Mo Anam Cara - The Meaning and History of Soul Friend

In 1997, Irish writer, poet and former Catholic priest John O’Donohue burst onto the international literary scene with his first published work, Anam Cara. The book quickly became an international best seller and brought the Gaelic phrase ‘Mo Anam Cara’ into popular culture.

 

 Many people believe that the phrase is translated ‘my soul mate’ but it’s more accurately translated as ‘my soul friend’ as anam is the Gaelic word for soul and cara the Gaelic word for friend. O’Donohue attributes the term to the ancient Irish monks, who used anam cara to refer to a monk’s spiritual guide, teacher and companion. Other scholars believe the term is older than that and may actually go back to the Desert Fathers and Mothers and whose teachings were preserved and transmitted by the Christian monk, Saint John Cassian and whose works are celebrated by both Western and Eastern Christianity.

 

The early Celtic church was completely independent from Rome and thrived in Ireland, Wales, Scotland, Northern England, Brittany, Cornwall, and the Isle of Man from the 5th through the 12th centuries. And although eventually the concept of ‘soul friend’ came to be associated with Roman Catholic priests, these early Celtic Christians opened the role to both women and men, lay and clergy.

 

Today, the words ‘anam cara’ evoke more than someone who is a spiritual guide. In O’Donohue’s words the term has come to mean a deep and special friendship, one that cannot be broken or wounded or limited by distance, as these two individuals have been united at the level of the soul. Your anam cara is someone to whom you can reveal yourself as you truly are, without any pretense. And as O’Donohue emphasizes, this soul level love is “anything but sentimental...it is the most real and creative form of human presence.”

 

And soul friends may or may not be our husbands, wives or lovers but may simply be a friend of the same or opposite sex to whom we feel a deep, profound and lifelong connection. But being someone’s anam cara is more than ‘simply’ being someone’s friend. As Maria Popova, who in 2015 explored the concept of the anam cara in her marvelously erudite blog Brainpickings had this to say on what it takes to submit oneself to this role:

 

“But being an anam cara requires of a purposeful presence — it asks that we show up with absolute integrity of intention. That interior intentionality, O’Donohue suggests, is what sets the true anam cara apart from the acquaintance or the casual friend — a distinction all the more important today, in a culture where we throw the word “friend” around all too hastily, designating little more than perfunctory affiliation. But this faculty of showing up must be an active presence rather than a mere abstraction — the person who declares herself a friend but shirks when the other’s soul most needs seeing is not an anam cara.”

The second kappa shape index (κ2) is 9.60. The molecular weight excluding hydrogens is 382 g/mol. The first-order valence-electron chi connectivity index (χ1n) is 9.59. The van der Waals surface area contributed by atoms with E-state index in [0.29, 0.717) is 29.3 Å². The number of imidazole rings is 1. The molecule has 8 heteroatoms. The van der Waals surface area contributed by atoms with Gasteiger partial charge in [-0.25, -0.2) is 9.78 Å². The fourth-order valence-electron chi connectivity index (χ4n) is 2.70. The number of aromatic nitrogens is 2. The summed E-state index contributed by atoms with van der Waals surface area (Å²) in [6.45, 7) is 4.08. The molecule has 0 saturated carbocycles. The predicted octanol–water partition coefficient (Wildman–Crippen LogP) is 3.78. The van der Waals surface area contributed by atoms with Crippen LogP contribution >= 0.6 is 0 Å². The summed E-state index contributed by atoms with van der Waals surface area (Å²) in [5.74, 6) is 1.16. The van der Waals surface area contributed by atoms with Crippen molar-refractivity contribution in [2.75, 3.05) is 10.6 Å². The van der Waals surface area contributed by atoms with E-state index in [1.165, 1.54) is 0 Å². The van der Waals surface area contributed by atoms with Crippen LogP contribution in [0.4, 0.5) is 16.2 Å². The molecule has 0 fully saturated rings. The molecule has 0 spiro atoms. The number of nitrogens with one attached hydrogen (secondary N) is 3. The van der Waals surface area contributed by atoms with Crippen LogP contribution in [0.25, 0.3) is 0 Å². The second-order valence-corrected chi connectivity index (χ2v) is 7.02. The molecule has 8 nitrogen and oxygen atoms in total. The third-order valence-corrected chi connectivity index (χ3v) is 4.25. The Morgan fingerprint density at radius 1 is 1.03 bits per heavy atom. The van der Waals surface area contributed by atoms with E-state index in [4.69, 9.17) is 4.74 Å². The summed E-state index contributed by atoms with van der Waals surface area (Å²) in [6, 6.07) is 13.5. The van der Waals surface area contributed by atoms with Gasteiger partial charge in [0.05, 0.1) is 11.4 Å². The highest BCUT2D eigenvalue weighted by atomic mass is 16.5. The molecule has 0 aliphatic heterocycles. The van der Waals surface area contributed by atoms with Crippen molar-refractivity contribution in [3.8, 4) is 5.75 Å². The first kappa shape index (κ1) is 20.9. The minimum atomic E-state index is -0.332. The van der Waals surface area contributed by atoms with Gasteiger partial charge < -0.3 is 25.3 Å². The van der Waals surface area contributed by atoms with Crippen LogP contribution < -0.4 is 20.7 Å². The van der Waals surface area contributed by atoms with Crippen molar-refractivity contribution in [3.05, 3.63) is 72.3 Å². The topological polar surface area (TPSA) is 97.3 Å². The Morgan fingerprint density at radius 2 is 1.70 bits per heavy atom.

There is no better way to honor your anam cara than with this unique Celtic sterling silver and 18k gold pendant showcases that Irish phrase in the ancient Ogham script, crafted in Dublin, Ireland by true artisans. The front of the pendant showcases the Mo Anam Cara symbol in 18K gold script with the words ‘Mo Anam Cara’ inscribed on the back. Or you might prefer this beautiful sterling silver Ogham bangle, with the Gaeilc text Anam Cara as well as the Ogham script for the same term.

 

And if you are fortunate enough to be marrying your anam cara, there is no better gift for him than this stunning florentine finished men's gold Mo Anam Cara wedding band. Or for her, this gorgeous women’s Mo Anam Cara silver wedding band in an oxidized finish.

 

I’ll leave you with this poem from John O’Donohue:

 

May you be blessed with good friends.

May you learn to be a good friend to yourself.

May you be able to journey to that place in your soul where there is great love,

warmth, feeling, and forgiveness.

May this change you.

May it transfigure that which is negative, distant, or cold in you.

May you be brought into the real passion, kinship. and affinity of belonging.

May you treasure your friends.

May you be good to them and may you be there for them;

May they bring you all the blessings, challenges, truth,

and light that you need for your journey.

May you never be isolated.

May you always be in the gentle nest of belonging with your anam cara.

 

John O'Donohue

A Friendship Blessing, Anam Cara: A Book of Celtic Wisdom.